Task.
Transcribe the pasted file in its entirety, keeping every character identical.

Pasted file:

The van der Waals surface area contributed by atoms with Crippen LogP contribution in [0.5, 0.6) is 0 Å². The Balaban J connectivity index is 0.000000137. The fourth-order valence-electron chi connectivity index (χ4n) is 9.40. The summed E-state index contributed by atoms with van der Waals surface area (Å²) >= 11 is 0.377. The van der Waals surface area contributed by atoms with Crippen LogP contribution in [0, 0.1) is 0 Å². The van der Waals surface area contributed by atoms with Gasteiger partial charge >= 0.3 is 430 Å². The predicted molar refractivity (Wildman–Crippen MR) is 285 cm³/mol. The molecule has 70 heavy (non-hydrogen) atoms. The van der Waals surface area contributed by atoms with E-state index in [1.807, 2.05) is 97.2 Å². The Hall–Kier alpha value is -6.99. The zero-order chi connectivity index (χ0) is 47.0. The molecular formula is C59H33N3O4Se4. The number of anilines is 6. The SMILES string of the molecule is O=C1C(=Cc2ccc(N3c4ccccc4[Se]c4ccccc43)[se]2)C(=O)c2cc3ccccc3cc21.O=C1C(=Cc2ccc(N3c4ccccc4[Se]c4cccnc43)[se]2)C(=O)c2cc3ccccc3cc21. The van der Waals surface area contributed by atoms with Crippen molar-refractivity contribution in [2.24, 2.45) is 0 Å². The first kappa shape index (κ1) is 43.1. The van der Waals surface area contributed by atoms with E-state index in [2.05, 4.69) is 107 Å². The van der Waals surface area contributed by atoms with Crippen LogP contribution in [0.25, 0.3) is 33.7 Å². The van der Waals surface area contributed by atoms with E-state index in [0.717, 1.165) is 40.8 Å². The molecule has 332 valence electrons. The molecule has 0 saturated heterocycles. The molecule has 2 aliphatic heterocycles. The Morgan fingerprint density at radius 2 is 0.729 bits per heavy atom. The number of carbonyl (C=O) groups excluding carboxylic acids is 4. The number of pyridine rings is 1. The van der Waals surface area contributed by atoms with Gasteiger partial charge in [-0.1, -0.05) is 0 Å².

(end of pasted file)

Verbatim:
The van der Waals surface area contributed by atoms with Crippen LogP contribution in [0.5, 0.6) is 0 Å². The Balaban J connectivity index is 0.000000137. The fourth-order valence-electron chi connectivity index (χ4n) is 9.40. The summed E-state index contributed by atoms with van der Waals surface area (Å²) >= 11 is 0.377. The van der Waals surface area contributed by atoms with Crippen LogP contribution in [0, 0.1) is 0 Å². The van der Waals surface area contributed by atoms with Gasteiger partial charge >= 0.3 is 430 Å². The predicted molar refractivity (Wildman–Crippen MR) is 285 cm³/mol. The molecule has 70 heavy (non-hydrogen) atoms. The van der Waals surface area contributed by atoms with E-state index in [1.807, 2.05) is 97.2 Å². The Hall–Kier alpha value is -6.99. The zero-order chi connectivity index (χ0) is 47.0. The molecular formula is C59H33N3O4Se4. The number of anilines is 6. The SMILES string of the molecule is O=C1C(=Cc2ccc(N3c4ccccc4[Se]c4ccccc43)[se]2)C(=O)c2cc3ccccc3cc21.O=C1C(=Cc2ccc(N3c4ccccc4[Se]c4cccnc43)[se]2)C(=O)c2cc3ccccc3cc21. The van der Waals surface area contributed by atoms with Crippen molar-refractivity contribution in [2.24, 2.45) is 0 Å². The first kappa shape index (κ1) is 43.1. The van der Waals surface area contributed by atoms with E-state index in [2.05, 4.69) is 107 Å². The van der Waals surface area contributed by atoms with Crippen LogP contribution in [0.25, 0.3) is 33.7 Å². The van der Waals surface area contributed by atoms with E-state index in [0.717, 1.165) is 40.8 Å². The molecule has 332 valence electrons. The molecule has 0 saturated heterocycles. The molecule has 2 aliphatic heterocycles. The Morgan fingerprint density at radius 2 is 0.729 bits per heavy atom. The number of carbonyl (C=O) groups excluding carboxylic acids is 4. The number of pyridine rings is 1. The van der Waals surface area contributed by atoms with Gasteiger partial charge in [-0.1, -0.05) is 0 Å².